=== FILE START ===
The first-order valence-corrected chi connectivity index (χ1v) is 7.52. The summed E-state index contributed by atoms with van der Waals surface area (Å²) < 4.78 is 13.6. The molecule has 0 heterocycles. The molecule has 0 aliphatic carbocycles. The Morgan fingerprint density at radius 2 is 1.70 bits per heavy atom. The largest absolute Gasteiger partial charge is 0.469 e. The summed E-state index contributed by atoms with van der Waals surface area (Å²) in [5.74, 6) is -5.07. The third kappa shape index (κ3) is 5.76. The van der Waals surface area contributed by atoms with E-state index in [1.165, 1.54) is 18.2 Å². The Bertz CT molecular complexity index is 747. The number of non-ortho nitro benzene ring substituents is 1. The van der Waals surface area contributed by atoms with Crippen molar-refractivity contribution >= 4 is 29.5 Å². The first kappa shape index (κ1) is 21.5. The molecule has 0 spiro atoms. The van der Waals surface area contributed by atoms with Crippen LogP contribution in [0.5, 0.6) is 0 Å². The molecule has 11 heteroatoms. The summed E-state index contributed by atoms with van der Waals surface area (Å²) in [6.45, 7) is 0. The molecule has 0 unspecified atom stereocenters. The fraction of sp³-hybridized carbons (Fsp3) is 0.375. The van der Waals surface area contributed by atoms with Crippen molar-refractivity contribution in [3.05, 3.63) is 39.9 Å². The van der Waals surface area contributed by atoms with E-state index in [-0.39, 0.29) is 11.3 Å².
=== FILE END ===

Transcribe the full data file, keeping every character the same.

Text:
The first-order valence-corrected chi connectivity index (χ1v) is 7.52. The summed E-state index contributed by atoms with van der Waals surface area (Å²) < 4.78 is 13.6. The molecule has 0 heterocycles. The molecule has 0 aliphatic carbocycles. The Morgan fingerprint density at radius 2 is 1.70 bits per heavy atom. The largest absolute Gasteiger partial charge is 0.469 e. The summed E-state index contributed by atoms with van der Waals surface area (Å²) in [5.74, 6) is -5.07. The third kappa shape index (κ3) is 5.76. The van der Waals surface area contributed by atoms with E-state index in [1.165, 1.54) is 18.2 Å². The Bertz CT molecular complexity index is 747. The number of non-ortho nitro benzene ring substituents is 1. The van der Waals surface area contributed by atoms with Crippen molar-refractivity contribution >= 4 is 29.5 Å². The first kappa shape index (κ1) is 21.5. The molecule has 0 spiro atoms. The van der Waals surface area contributed by atoms with Crippen LogP contribution in [0.5, 0.6) is 0 Å². The molecule has 11 heteroatoms. The summed E-state index contributed by atoms with van der Waals surface area (Å²) in [6.45, 7) is 0. The molecule has 0 unspecified atom stereocenters. The fraction of sp³-hybridized carbons (Fsp3) is 0.375. The van der Waals surface area contributed by atoms with Crippen molar-refractivity contribution in [3.05, 3.63) is 39.9 Å². The van der Waals surface area contributed by atoms with E-state index in [-0.39, 0.29) is 11.3 Å².